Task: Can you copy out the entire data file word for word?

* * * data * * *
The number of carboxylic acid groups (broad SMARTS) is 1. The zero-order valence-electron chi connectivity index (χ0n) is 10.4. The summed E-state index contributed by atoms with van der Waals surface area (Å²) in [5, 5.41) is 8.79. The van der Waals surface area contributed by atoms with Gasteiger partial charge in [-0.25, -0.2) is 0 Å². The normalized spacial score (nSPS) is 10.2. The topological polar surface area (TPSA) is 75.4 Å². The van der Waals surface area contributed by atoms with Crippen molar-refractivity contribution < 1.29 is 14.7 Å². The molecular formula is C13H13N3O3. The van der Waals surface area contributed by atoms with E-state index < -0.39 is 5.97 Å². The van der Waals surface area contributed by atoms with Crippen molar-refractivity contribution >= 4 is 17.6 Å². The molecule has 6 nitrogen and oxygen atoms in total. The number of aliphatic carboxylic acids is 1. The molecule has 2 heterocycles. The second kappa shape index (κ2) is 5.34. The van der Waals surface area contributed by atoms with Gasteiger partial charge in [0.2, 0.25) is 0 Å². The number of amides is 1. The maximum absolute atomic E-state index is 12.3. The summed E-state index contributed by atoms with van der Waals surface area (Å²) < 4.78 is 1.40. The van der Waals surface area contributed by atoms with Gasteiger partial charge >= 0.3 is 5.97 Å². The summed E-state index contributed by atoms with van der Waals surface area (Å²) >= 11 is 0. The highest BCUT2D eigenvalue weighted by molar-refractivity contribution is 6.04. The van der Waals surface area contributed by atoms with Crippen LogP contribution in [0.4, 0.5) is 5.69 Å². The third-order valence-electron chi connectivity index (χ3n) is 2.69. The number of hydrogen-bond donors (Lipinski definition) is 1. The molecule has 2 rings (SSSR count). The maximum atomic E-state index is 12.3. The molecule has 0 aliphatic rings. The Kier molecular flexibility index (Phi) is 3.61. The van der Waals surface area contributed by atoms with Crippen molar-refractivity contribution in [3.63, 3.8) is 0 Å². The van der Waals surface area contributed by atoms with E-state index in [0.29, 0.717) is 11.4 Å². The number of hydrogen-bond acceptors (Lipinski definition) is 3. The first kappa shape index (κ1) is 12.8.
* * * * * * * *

The number of carboxylic acid groups (broad SMARTS) is 1. The zero-order valence-electron chi connectivity index (χ0n) is 10.4. The summed E-state index contributed by atoms with van der Waals surface area (Å²) in [5, 5.41) is 8.79. The van der Waals surface area contributed by atoms with Gasteiger partial charge in [-0.25, -0.2) is 0 Å². The normalized spacial score (nSPS) is 10.2. The topological polar surface area (TPSA) is 75.4 Å². The van der Waals surface area contributed by atoms with Crippen molar-refractivity contribution < 1.29 is 14.7 Å². The molecular formula is C13H13N3O3. The van der Waals surface area contributed by atoms with E-state index < -0.39 is 5.97 Å². The van der Waals surface area contributed by atoms with Crippen molar-refractivity contribution >= 4 is 17.6 Å². The molecule has 6 nitrogen and oxygen atoms in total. The number of aliphatic carboxylic acids is 1. The molecule has 2 heterocycles. The second kappa shape index (κ2) is 5.34. The van der Waals surface area contributed by atoms with Gasteiger partial charge in [0.2, 0.25) is 0 Å². The number of amides is 1. The maximum absolute atomic E-state index is 12.3. The summed E-state index contributed by atoms with van der Waals surface area (Å²) < 4.78 is 1.40. The van der Waals surface area contributed by atoms with Gasteiger partial charge >= 0.3 is 5.97 Å². The summed E-state index contributed by atoms with van der Waals surface area (Å²) >= 11 is 0. The highest BCUT2D eigenvalue weighted by molar-refractivity contribution is 6.04. The van der Waals surface area contributed by atoms with Crippen LogP contribution in [0.4, 0.5) is 5.69 Å². The third-order valence-electron chi connectivity index (χ3n) is 2.69. The number of hydrogen-bond donors (Lipinski definition) is 1. The molecule has 2 rings (SSSR count). The maximum atomic E-state index is 12.3. The molecule has 0 aliphatic rings. The Kier molecular flexibility index (Phi) is 3.61. The van der Waals surface area contributed by atoms with Crippen molar-refractivity contribution in [3.63, 3.8) is 0 Å². The van der Waals surface area contributed by atoms with E-state index in [0.29, 0.717) is 11.4 Å². The number of hydrogen-bond acceptors (Lipinski definition) is 3. The first kappa shape index (κ1) is 12.8.